A new infographic focused on youth tobacco use can now be found on the Tobacco Free Nebraska website. The graphic is intended to provide an overview of statewide youth tobacco data and provide talking points for partners and community members. The infographic can be found here.
According to new information released by the CDC, the 2017 NHIS found that 13.9 percent of U.S. adults were cigarette smokers in 2017, the lowest level ever recorded by this survey.
This projection represents a significant decline from the proportion of adults aged 18 and older who were current smokers in 2016. A series of data visualizations of this data can be found here.
Interested in becoming a leader for the Living Well or Living Well with Diabetes program? Classes will be held in Omaha on August 29, 30, September 5 and 6. More information can be found here.
The FDA’s Center for Tobacco Products has released a webinar entitled Tips for Retailers: Preventing Sales to Minors. The webinar provides an overview of the various resources available to retailers that may help prevent the sale of tobacco products to minors, focusing specifically on age verification, internal compliance checks, and recommended training practices. The webinar can be found here.
CDC has released new Tips from Former Smokers® smoke-free public housing resources to be used after the HUD smoke-free rule goes into effect. The flier above and multiple other resources from CDC, HUD and other partners can be found here.
Housing challenges contribute to inequitable health outcomes in communities every day through factors such as unaffordable housing, segregation based on race and income, poor-quality housing and housing instability.
ChangeLab Solutions’ BLOCK Project has developed a starter kit to help local institutions partner to improve these community health outcomes. Resources and more information available here.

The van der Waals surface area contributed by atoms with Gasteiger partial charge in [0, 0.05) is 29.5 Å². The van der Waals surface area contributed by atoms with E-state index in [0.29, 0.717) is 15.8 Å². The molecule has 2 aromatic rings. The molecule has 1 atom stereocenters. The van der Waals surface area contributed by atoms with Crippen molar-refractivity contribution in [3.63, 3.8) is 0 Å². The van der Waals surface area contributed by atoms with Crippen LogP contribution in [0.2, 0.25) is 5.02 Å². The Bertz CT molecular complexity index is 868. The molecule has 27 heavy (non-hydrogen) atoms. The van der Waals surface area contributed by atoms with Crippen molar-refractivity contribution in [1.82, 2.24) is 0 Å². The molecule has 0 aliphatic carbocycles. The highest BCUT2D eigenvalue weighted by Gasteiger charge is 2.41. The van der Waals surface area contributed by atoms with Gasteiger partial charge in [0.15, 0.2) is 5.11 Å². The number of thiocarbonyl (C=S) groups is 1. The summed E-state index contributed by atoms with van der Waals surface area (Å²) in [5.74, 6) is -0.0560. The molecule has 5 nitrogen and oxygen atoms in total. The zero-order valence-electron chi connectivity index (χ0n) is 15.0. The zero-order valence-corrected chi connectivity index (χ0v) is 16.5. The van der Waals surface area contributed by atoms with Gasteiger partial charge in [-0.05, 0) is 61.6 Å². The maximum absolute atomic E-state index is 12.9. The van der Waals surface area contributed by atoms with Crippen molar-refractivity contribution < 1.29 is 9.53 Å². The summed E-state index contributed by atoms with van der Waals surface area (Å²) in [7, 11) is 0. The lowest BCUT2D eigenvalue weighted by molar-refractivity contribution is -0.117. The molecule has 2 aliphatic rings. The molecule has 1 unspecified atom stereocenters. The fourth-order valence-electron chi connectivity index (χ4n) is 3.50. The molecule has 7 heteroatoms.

According to an article published in the American Journal of Preventative Medicine, financially strained smokers made slightly more attempts to quit than non-strained smokers but were no more likely to successfully quit. Read more here.
Tiffany didn’t think about all the ways smoking hurt her daily life until she quit. Then life quickly started getting better. Food tasted better. She has more energy and more confidence. And there was one big surprise. In this video she says, “The money I save from not smoking is absolutely great!”
The American Lung Association (ALA) has published a comprehensive billing guide for stakeholders on tobacco screening cessation services. This document provides guidance on how to code for both diagnoses and services related to tobacco. The resource is available here.
According to data published in the Journal of Cancer Education, framing, a call for engagement and varying implied audience choice all play a key role in audience engagement with smoking cessation posts on social media. Read more here.
As of July 1, 2018, the state cigarette tax average is now at $1.75 per pack and thirty-six states now have a tax rate of $1.00 per pack or higher. More information resources and the fact sheets can be found here.
Employer quit-smoking incentives can be a great way to encourage an already motivated person to make the decision to quit tobacco, but what about those who aren’t ready? This article from The Ex Program examines some of these potential barriers. Read more here.
Updated resources available through American Nonsmokers’ Rights Foundation include:
In the June 22 Morbidity and Mortality Weekly Report, the CDC and the American Nonsmokers’ Rights Foundation examined data from ANRF’s College Campus Tobacco Policy Database and determined the number of U.S. colleges and universities with smoke-free policies has doubled since 2012. Tobacco-free campuses are important because nearly all adult smokers start before age 26. The full article can be found here.
Decades of the tobacco industry targeting U.S. military has helped create a culture of tobacco use among service members and driven smoking rates significantly higher that that of the general population.
Here are a few new resources that lay out what there is to know about tobacco use in the military.
A study published in the North Carolina Medical Journal examined the economic impact of the medical costs of secondhand smoke exposure in North Carolina. The study showed children to be the most commonly affected. Read more here.